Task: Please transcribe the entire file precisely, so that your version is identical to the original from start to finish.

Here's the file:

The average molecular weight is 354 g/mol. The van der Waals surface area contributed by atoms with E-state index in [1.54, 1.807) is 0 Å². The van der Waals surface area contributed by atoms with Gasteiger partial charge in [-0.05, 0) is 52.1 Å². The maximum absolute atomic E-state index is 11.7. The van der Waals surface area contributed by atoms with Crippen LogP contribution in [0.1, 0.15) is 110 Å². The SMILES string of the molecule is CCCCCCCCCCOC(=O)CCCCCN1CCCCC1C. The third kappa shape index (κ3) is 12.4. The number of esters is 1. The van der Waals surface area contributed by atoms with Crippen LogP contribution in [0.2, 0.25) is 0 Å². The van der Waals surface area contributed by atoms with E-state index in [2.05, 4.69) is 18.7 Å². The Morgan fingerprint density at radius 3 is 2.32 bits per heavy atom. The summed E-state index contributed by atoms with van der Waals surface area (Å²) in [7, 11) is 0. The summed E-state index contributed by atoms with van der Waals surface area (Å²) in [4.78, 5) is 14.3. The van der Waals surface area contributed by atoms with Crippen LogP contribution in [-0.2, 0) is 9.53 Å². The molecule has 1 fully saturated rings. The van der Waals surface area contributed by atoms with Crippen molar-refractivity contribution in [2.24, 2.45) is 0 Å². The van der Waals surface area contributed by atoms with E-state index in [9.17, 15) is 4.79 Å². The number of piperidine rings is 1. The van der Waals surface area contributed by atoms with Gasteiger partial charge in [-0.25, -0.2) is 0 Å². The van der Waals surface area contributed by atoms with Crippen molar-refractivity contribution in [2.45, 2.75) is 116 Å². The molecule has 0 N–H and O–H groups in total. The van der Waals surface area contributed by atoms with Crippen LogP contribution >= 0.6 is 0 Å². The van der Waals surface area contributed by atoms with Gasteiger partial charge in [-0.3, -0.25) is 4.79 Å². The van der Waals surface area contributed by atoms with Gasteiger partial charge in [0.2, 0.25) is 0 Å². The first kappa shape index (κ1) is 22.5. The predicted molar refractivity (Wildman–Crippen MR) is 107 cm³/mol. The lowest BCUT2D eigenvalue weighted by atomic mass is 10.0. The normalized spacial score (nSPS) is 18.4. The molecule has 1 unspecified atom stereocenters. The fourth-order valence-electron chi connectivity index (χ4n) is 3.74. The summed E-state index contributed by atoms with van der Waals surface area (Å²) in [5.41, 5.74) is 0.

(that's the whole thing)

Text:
The average molecular weight is 354 g/mol. The van der Waals surface area contributed by atoms with E-state index in [1.54, 1.807) is 0 Å². The van der Waals surface area contributed by atoms with Gasteiger partial charge in [-0.05, 0) is 52.1 Å². The maximum absolute atomic E-state index is 11.7. The van der Waals surface area contributed by atoms with Crippen LogP contribution in [0.1, 0.15) is 110 Å². The SMILES string of the molecule is CCCCCCCCCCOC(=O)CCCCCN1CCCCC1C. The third kappa shape index (κ3) is 12.4. The number of esters is 1. The van der Waals surface area contributed by atoms with Crippen LogP contribution in [0.2, 0.25) is 0 Å². The van der Waals surface area contributed by atoms with E-state index in [2.05, 4.69) is 18.7 Å². The Morgan fingerprint density at radius 3 is 2.32 bits per heavy atom. The summed E-state index contributed by atoms with van der Waals surface area (Å²) in [7, 11) is 0. The summed E-state index contributed by atoms with van der Waals surface area (Å²) in [4.78, 5) is 14.3. The van der Waals surface area contributed by atoms with Crippen LogP contribution in [-0.2, 0) is 9.53 Å². The molecule has 1 fully saturated rings. The van der Waals surface area contributed by atoms with Crippen molar-refractivity contribution in [2.24, 2.45) is 0 Å². The van der Waals surface area contributed by atoms with E-state index in [9.17, 15) is 4.79 Å². The number of piperidine rings is 1. The van der Waals surface area contributed by atoms with Gasteiger partial charge in [-0.25, -0.2) is 0 Å². The van der Waals surface area contributed by atoms with Crippen molar-refractivity contribution in [2.45, 2.75) is 116 Å². The molecule has 0 N–H and O–H groups in total. The van der Waals surface area contributed by atoms with Crippen LogP contribution >= 0.6 is 0 Å². The van der Waals surface area contributed by atoms with Gasteiger partial charge in [-0.3, -0.25) is 4.79 Å². The van der Waals surface area contributed by atoms with Gasteiger partial charge in [0.2, 0.25) is 0 Å². The first kappa shape index (κ1) is 22.5. The predicted molar refractivity (Wildman–Crippen MR) is 107 cm³/mol. The lowest BCUT2D eigenvalue weighted by atomic mass is 10.0. The normalized spacial score (nSPS) is 18.4. The molecule has 1 unspecified atom stereocenters. The fourth-order valence-electron chi connectivity index (χ4n) is 3.74. The summed E-state index contributed by atoms with van der Waals surface area (Å²) in [5.41, 5.74) is 0.